Key role of forests 'may be lost'

By Mark Kinver
Science and environment reporter, BBC News

Forests' role as massive carbon sinks is "at risk of being lost entirely", top forestry scientists have warned.

The International Union of Forest Research Organizations (IUFRO) says forests are under increasing degrees of stress as a result of climate change.
Forests could release vast amounts of carbon if temperatures rise 2.5C (4.5F) above pre-industrial levels, it adds.
The findings will be presented at the UN Forum on Forests, which begins on Monday in New York.
Compiled by 35 leading forestry scientists, the report provides what is described as the first global assessment of the ability of forests to adapt to climate change.

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Saturday, April 04, 2009

Why Have The Beatles Returned to Maharishi?

"He who does not weep over this world does not know this world. Yet letting go of our obsession with perfect happiness can liberate us. It can free us from the distraction of a constant search for an enlightenment that knows no pain."

by Steve Posner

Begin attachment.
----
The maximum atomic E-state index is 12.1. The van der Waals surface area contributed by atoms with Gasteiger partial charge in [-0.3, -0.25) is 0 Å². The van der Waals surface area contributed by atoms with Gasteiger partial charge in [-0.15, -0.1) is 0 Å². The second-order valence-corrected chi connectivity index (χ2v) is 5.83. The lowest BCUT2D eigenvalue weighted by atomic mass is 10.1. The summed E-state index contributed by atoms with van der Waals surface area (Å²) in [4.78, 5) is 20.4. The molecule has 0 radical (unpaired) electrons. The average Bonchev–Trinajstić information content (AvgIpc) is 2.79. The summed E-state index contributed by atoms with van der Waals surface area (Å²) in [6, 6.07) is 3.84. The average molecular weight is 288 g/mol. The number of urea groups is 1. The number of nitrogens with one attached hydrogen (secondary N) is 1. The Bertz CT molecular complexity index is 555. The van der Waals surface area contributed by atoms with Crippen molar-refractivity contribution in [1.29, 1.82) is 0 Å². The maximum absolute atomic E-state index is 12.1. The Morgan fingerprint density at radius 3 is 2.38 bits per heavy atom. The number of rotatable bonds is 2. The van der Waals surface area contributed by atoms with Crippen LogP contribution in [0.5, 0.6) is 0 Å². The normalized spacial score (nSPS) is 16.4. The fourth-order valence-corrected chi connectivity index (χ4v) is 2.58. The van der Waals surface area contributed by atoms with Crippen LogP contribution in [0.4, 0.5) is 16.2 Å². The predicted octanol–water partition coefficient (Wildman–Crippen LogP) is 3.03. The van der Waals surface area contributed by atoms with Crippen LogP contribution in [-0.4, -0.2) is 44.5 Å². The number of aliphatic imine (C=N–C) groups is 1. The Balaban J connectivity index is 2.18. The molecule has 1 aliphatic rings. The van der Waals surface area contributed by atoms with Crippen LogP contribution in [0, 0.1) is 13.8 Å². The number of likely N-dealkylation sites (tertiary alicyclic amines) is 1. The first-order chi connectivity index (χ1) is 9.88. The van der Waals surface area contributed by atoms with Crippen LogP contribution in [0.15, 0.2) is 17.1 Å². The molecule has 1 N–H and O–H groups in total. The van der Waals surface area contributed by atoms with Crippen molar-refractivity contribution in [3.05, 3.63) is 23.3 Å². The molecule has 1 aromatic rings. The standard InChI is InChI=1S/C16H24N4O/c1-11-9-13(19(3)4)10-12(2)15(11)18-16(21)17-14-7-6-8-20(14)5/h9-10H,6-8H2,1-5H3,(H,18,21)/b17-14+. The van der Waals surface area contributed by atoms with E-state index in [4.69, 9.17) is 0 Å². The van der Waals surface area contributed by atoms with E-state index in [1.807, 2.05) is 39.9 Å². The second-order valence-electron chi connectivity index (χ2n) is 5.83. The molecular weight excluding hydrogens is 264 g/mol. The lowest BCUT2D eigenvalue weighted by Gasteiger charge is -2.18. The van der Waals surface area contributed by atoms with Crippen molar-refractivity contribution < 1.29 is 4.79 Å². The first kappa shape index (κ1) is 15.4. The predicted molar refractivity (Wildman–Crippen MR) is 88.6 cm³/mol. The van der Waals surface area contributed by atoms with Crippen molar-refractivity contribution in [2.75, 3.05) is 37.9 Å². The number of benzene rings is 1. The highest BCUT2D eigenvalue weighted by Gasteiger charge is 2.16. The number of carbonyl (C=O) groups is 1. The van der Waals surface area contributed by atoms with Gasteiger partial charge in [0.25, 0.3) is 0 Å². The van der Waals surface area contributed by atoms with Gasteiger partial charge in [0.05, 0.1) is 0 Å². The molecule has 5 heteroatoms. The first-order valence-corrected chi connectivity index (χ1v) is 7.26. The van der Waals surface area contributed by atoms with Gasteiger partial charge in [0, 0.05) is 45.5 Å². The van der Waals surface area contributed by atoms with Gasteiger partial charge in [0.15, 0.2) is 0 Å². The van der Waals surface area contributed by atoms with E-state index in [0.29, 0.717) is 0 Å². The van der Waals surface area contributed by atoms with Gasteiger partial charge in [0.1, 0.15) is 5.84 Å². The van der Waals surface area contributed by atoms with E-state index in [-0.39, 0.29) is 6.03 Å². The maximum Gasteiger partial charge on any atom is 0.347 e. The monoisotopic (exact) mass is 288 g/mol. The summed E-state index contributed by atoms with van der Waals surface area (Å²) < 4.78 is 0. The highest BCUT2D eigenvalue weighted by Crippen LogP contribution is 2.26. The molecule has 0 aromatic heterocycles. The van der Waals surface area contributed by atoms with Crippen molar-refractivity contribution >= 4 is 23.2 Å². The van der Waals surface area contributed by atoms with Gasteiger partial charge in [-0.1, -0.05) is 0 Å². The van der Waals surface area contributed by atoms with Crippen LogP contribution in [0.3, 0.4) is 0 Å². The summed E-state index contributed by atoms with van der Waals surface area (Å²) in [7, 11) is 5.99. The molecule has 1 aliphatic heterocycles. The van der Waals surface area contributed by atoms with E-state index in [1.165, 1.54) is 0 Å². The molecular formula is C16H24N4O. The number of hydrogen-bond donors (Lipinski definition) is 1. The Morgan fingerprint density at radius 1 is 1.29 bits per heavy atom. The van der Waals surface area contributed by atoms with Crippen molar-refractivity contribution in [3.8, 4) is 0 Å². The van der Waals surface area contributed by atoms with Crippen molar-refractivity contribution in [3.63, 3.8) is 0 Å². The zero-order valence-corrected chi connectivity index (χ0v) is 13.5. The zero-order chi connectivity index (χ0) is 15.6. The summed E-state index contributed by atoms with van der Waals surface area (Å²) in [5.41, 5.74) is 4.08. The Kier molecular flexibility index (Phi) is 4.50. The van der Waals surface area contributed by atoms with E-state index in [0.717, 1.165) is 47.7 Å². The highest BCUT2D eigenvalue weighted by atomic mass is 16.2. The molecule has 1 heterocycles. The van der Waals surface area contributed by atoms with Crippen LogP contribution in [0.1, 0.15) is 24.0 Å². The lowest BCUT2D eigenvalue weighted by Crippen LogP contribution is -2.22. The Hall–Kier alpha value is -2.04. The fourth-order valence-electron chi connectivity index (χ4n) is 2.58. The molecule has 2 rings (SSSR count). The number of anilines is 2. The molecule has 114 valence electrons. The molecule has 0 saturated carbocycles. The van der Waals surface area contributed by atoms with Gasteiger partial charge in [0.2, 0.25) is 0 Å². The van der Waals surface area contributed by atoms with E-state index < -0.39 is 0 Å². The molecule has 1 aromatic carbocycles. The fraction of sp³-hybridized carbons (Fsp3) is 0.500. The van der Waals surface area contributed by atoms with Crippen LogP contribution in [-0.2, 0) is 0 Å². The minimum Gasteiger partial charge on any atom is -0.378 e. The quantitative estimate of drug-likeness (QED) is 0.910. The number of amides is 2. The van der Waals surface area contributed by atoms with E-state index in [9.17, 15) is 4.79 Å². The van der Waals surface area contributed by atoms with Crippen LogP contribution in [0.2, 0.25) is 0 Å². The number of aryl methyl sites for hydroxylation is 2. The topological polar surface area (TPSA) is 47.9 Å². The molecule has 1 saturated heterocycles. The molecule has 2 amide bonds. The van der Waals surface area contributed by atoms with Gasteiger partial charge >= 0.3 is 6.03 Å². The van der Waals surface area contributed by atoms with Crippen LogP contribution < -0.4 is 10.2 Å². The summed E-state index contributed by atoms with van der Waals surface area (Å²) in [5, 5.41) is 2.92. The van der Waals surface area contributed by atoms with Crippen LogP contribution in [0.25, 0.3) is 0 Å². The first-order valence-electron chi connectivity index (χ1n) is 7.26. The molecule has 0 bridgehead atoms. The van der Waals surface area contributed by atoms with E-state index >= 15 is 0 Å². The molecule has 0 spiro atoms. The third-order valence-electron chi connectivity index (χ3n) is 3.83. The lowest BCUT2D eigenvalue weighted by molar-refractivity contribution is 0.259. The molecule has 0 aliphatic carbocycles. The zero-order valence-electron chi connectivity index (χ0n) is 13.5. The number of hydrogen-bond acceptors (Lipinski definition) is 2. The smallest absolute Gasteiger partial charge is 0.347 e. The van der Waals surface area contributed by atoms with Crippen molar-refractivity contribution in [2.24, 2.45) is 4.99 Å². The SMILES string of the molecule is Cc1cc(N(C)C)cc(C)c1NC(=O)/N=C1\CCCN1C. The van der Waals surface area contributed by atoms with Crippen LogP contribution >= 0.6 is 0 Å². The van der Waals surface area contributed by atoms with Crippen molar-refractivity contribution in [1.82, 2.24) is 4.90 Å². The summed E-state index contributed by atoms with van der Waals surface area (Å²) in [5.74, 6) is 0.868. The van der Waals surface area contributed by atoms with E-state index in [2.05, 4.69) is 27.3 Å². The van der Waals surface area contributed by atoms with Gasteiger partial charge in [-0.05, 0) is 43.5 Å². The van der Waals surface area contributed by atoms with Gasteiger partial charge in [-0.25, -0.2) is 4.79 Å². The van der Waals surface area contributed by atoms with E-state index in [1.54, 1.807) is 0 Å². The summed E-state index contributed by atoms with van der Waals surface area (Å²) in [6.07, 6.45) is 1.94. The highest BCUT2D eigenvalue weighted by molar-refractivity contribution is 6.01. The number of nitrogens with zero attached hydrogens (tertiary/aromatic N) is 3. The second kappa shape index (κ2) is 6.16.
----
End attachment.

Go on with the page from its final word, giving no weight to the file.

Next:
In accepting filmmaker David Lynch's invitation to play at a benefit concert in New York City's Radio City Music Hall to help fund the teaching of Transcendental Meditation (TM) to a million children, the two surviving mop-tops, Paul McCartney and Ringo Starr, have reunited to reclaim their 1968 spiritual roots.
It was then that the most celebrated rock group in history traveled to India to meditate with Maharishi Mahesh Yogi at his Himalayan ashram in Rishikesh. "Say the word, and you'll be free," John, Paul, George, and Ringo had sung a few years earlier, and eventually the word became a mantra, a Vedic sound given to them by Maharishi and their fellow meditators by TM teachers like myself.
When I first learned to meditate, Maharishi predicted that those who practiced his technique just twice a day for twenty minutes would become enlightened. He approximated that it would take somewhere between five and eight years. I began TM on April 18, 1971, but I didn't start meditating regularly until January 1, 1972. After that, I almost never missed my twice-a-day meditation. And if I did, I usually managed to meditate at least once that day. I stopped using the technique sometime in 2000, nearly twenty years past the maximum eight-year prediction for enlightenment.